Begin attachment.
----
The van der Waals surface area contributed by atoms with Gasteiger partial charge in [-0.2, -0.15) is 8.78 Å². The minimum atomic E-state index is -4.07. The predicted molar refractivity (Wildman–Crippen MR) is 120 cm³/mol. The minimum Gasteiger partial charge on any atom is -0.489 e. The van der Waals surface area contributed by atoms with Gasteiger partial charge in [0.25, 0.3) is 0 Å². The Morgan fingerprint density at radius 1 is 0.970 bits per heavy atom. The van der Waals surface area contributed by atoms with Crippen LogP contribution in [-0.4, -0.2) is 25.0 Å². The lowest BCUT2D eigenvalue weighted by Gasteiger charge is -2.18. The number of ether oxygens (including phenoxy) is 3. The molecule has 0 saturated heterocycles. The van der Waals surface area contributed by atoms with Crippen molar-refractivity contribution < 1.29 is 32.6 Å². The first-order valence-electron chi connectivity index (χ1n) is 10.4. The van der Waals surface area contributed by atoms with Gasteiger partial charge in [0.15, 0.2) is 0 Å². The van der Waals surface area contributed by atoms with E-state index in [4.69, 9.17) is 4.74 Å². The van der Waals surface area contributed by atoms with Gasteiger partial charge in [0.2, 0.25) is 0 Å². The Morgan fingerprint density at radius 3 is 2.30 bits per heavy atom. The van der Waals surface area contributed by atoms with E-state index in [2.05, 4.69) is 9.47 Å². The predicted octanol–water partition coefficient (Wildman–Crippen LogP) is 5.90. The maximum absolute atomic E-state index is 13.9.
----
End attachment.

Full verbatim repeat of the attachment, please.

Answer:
The van der Waals surface area contributed by atoms with Gasteiger partial charge in [-0.2, -0.15) is 8.78 Å². The minimum atomic E-state index is -4.07. The predicted molar refractivity (Wildman–Crippen MR) is 120 cm³/mol. The minimum Gasteiger partial charge on any atom is -0.489 e. The van der Waals surface area contributed by atoms with Gasteiger partial charge in [0.25, 0.3) is 0 Å². The Morgan fingerprint density at radius 1 is 0.970 bits per heavy atom. The van der Waals surface area contributed by atoms with Crippen LogP contribution in [-0.4, -0.2) is 25.0 Å². The lowest BCUT2D eigenvalue weighted by Gasteiger charge is -2.18. The number of ether oxygens (including phenoxy) is 3. The molecule has 0 saturated heterocycles. The van der Waals surface area contributed by atoms with Crippen molar-refractivity contribution < 1.29 is 32.6 Å². The first-order valence-electron chi connectivity index (χ1n) is 10.4. The van der Waals surface area contributed by atoms with Gasteiger partial charge in [0.15, 0.2) is 0 Å². The van der Waals surface area contributed by atoms with E-state index in [4.69, 9.17) is 4.74 Å². The van der Waals surface area contributed by atoms with Gasteiger partial charge in [0.2, 0.25) is 0 Å². The Morgan fingerprint density at radius 3 is 2.30 bits per heavy atom. The van der Waals surface area contributed by atoms with E-state index in [2.05, 4.69) is 9.47 Å². The predicted octanol–water partition coefficient (Wildman–Crippen LogP) is 5.90. The maximum absolute atomic E-state index is 13.9.